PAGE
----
• There is a strong positive relationship between living in poor housing and a range of health problems, including respiratory conditions such as asthma, exposure to toxic substances, injuries and mental health. Homes of owners are generally in better condition than those of renters.
  • Increases in household wealth are associated with better health outcomes for homeowners.
  • Low-income people who recently became homeowners report higher life satisfaction, higher self-esteem, and higher perceived control over their lives.
  • Homeowners report higher self-esteem and happiness than renters. For example, homeowners are more likely to believe that they can do things as well as anyone else, and they report higher self-ratings on their physical health even after controlling for age and socioeconomic factors.
  • Renters who become homeowners not only experience a significant increase in housing satisfaction. They obtain a higher satisfaction even in the same home in which they resided as renters.
  • Social mobility variables, such as the family financial situation and housing tenure during childhood and adulthood, affect one’s self-rated health.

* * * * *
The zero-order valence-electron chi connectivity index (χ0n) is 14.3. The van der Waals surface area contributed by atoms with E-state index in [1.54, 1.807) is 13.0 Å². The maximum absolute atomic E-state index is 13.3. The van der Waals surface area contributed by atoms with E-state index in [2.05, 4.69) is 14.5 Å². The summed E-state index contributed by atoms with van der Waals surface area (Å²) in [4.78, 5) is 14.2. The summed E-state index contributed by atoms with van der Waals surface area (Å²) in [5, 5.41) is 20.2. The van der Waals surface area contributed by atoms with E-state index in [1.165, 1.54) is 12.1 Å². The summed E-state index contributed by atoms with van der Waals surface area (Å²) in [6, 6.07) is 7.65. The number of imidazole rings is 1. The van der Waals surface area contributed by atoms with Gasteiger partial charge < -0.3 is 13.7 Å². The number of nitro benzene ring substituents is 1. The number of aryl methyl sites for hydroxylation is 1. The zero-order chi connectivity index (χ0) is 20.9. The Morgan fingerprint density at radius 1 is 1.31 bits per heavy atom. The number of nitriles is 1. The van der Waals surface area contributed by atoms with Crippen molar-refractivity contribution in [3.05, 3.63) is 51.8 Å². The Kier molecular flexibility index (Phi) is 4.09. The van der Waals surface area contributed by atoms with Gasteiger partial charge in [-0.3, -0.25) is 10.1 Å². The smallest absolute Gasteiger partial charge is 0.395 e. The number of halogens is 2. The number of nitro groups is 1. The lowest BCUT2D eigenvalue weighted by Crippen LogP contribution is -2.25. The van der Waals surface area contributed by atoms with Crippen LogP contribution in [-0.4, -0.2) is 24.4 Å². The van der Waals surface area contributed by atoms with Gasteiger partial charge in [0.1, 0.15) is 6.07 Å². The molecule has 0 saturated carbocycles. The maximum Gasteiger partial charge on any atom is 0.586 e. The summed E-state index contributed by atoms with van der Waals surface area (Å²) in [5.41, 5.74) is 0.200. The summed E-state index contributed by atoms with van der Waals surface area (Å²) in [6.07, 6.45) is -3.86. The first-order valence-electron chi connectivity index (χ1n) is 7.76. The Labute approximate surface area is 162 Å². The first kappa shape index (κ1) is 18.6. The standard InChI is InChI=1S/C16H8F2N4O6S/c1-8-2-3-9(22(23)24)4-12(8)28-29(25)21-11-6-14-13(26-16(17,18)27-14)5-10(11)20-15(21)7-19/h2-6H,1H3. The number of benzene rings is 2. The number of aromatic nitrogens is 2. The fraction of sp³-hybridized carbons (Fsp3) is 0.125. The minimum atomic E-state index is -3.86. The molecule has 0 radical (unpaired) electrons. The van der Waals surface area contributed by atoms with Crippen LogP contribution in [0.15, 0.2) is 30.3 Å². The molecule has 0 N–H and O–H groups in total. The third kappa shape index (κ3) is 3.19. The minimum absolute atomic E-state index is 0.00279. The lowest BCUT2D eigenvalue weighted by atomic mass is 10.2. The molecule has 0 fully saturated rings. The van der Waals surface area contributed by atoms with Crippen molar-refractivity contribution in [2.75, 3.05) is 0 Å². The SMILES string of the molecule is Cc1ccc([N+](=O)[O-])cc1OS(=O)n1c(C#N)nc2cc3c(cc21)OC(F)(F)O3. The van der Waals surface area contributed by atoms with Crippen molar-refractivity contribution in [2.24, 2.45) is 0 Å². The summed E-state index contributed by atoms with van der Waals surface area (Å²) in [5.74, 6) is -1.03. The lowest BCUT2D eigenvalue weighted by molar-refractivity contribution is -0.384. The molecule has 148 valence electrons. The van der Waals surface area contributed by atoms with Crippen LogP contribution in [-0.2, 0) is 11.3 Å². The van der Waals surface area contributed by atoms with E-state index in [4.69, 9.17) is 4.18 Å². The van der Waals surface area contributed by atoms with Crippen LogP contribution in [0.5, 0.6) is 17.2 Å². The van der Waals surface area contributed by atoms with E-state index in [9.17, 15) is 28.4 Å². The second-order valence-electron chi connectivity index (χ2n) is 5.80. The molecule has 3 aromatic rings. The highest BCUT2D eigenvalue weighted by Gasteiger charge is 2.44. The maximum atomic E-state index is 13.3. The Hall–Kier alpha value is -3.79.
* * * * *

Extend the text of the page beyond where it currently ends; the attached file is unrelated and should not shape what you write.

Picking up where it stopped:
• Homeowners have a significant health advantage over renters, on average. Homeowners are 2.5 percent more likely to have good health. When adjusting for an array of demographic, socioeconomic and housing–related characteristics, the homeowner advantage is even larger, at 3.1 percent.

A family’s health improves in their Habitat home

“It’s absolutely a healthier environment,” Mandy says about the home she built with Habitat for Humanity. 

She had been living in a basement apartment with mold issues, an unhealthy environment for her and her two sons, 13-year-old Tyler and 15-year-old Kenny, all of whom have asthma. But breathing easier isn’t the only improvement to her family’s health that she has noticed.